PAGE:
In 2020, Health Insurance Rates Could Rise As High As 9%, 13%
The roughly 350,000 Oregonians who buy individual or small-employer health insurance plans face a range of premium increases in 2020 going as high as 8.9 percent for individuals and 13.1 percent for small groups, under preliminary rates the state issued Wednesday.
In the individual market, the Division of Financial Regulation has proposed everything from an average 3.2 percent decrease for Moda plans to an average 8.9 percent increase for Health Net plans.
Portland-based Moda had asked for the 3.2 percent cut, while Health Net, owned by national conglomerate Centene, had sought an average increase of 13.5 percent.
The premium for a standard “silver” plan for a 40-year old Portland resident would rise to $530 a month with Health Net and drop to $446 a month with Moda.
Aside from Health Net’s $530 a month premium, all the six other insurers offering individual policies would have very similar monthly silver rates for a 40-year-old Portlander, ranging from $436 to $451.
“Although rates are still rising for many consumers, we are encouraged to see the health insurance market stabilizing,” said Andrew Stolfi, insurance commissioner, in a news release. “Part of the stabilization is due to the Oregon Reinsurance Program providing some relief, enabling carriers to expand coverage into additional counties and keeping rate increases lower than they could have been without it.”
The number of Oregonians who buy individual or small-group policies in the marketplace is not large: About 185,000 people are covered by individual policies and 174,000 by small-group policies. That compares with the roughly 600,000 elderly who are on federal Medicare, the nearly 1 million people on the Oregon Health Plan (Medicaid), and the roughly 1.8 million public and private-sector employees who receive or pay for insurance through work.
Still, the individual and small-group rates regulated by the state give a sense of the pressures and trends at work in the health insurance marketplace.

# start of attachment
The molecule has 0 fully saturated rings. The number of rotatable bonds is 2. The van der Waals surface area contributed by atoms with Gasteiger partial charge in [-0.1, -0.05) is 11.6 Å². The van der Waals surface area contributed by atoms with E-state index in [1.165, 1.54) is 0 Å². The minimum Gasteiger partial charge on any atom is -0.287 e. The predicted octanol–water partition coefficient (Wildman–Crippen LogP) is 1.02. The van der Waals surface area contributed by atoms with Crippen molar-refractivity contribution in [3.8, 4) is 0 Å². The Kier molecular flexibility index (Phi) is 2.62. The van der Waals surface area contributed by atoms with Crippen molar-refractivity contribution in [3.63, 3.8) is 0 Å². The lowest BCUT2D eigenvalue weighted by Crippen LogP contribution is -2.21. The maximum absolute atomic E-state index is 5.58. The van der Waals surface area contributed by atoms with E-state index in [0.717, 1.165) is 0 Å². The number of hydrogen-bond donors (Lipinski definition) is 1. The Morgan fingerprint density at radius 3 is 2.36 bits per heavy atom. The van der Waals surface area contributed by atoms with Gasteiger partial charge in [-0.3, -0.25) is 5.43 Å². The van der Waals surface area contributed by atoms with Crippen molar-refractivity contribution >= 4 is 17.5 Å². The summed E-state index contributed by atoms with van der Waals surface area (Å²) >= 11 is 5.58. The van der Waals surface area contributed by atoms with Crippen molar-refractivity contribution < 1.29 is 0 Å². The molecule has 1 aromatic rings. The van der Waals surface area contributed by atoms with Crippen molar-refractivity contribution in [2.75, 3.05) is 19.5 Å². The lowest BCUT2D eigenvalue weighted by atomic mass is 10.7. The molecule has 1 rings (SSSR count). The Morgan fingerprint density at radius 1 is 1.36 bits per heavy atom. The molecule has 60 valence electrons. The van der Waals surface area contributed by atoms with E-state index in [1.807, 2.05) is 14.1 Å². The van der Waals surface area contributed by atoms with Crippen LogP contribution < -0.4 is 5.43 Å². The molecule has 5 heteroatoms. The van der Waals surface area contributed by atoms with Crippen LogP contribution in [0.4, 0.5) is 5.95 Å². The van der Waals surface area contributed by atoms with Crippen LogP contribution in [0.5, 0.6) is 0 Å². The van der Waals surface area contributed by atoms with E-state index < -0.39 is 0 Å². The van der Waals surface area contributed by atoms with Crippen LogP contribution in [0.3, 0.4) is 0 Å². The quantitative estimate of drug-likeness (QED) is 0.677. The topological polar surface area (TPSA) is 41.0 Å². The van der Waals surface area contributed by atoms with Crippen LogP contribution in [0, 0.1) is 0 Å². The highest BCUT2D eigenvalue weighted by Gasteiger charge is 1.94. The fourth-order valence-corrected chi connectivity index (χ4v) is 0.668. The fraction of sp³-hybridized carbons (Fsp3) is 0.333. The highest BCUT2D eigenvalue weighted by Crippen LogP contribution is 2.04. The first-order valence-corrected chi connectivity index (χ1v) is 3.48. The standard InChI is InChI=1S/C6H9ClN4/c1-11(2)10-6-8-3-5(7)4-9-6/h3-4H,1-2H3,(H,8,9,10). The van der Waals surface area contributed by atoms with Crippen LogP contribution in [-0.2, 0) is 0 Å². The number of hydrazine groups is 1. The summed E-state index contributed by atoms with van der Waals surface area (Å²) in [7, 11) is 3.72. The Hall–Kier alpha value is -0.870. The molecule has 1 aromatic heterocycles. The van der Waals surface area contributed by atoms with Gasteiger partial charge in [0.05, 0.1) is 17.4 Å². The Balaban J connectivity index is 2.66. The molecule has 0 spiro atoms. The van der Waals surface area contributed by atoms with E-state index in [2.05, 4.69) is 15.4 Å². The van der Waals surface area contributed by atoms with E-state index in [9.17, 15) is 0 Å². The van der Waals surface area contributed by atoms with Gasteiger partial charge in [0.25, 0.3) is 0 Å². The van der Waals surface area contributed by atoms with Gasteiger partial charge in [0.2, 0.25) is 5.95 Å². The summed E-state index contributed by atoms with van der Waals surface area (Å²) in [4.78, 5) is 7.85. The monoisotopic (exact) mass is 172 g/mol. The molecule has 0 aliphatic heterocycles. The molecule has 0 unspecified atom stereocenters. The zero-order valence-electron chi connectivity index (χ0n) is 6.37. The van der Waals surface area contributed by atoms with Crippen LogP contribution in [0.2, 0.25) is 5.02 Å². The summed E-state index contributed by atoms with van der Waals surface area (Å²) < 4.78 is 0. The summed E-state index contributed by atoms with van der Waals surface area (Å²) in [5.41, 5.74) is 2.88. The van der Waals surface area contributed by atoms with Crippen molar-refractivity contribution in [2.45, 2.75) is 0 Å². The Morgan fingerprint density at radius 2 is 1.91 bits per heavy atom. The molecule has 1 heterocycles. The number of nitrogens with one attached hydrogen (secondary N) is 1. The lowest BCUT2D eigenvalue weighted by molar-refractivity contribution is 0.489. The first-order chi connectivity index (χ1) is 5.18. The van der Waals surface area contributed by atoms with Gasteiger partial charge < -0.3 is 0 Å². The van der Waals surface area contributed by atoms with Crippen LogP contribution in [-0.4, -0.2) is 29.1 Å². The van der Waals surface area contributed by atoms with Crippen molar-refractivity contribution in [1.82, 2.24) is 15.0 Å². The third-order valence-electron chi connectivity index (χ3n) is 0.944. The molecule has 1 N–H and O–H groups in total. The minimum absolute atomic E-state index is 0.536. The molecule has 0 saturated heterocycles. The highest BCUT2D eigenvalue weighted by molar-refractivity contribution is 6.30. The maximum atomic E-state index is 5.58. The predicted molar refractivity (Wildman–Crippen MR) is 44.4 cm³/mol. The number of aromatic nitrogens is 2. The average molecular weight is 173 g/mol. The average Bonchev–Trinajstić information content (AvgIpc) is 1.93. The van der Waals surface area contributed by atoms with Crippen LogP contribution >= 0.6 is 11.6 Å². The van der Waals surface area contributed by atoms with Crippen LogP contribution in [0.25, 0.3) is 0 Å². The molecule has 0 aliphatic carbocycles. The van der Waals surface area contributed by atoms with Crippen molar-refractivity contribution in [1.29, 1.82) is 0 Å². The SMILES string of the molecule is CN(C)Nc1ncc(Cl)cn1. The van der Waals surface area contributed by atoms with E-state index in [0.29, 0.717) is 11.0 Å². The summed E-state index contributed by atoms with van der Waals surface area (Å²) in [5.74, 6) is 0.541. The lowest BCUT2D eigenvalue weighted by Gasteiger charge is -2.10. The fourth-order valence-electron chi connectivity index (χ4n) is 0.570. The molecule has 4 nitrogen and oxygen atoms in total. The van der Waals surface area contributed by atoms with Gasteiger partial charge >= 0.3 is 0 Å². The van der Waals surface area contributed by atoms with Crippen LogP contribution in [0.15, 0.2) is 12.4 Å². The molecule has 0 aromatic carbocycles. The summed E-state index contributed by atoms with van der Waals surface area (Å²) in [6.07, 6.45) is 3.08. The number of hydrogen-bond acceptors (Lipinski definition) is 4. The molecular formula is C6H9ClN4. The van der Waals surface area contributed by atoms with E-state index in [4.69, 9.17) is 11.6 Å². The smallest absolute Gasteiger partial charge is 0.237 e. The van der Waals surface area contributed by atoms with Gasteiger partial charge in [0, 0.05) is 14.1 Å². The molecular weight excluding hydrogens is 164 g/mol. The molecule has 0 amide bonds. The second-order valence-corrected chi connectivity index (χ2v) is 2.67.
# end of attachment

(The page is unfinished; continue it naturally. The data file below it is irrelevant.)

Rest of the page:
In the small-group market, the state is proposing changes ranging from a 0.3 percent drop for Health Net to a 13.1 percent increase for UnitedHealthCare of Oregon.
That would drop the premium for a silver Health Net plan for a 40-year-old Portlander to $369 a month, while the UnitedHealthCare hike would raise that insurer’s premium to $380 a month.
The small-group premiums are narrowly clustered, from a high of $394 from Springfield-based PacificSource to a low of $328 from Kaiser for a silver plan for a 40-year-old Portlander.
The state said health insurance rates continue to be pushed upward by the increased use and cost of specialized prescription drugs and by federal policy changes. The state’s reinsurance program helps keep a lid on rate increases, the division said.
The reinsurance program is funded by a tax on premiums. The receipts are used to limit insurers’ financial exposure for high-cost claims and to ensure no single carrier takes on a disproportionate share of risk.
The state will hold public hearings on the proposed new rates in Salem on July 2 and 3 that will be streamed online. The public comment period will remain open through 11:59 p.m. on July 3.
For more information on the proposed rate increases and the public hearings, and to submit comments, visit www.oregonhealthrates.org.
The state expects to make final decisions on July 23.
You can reach Christian Wihtol at [email protected].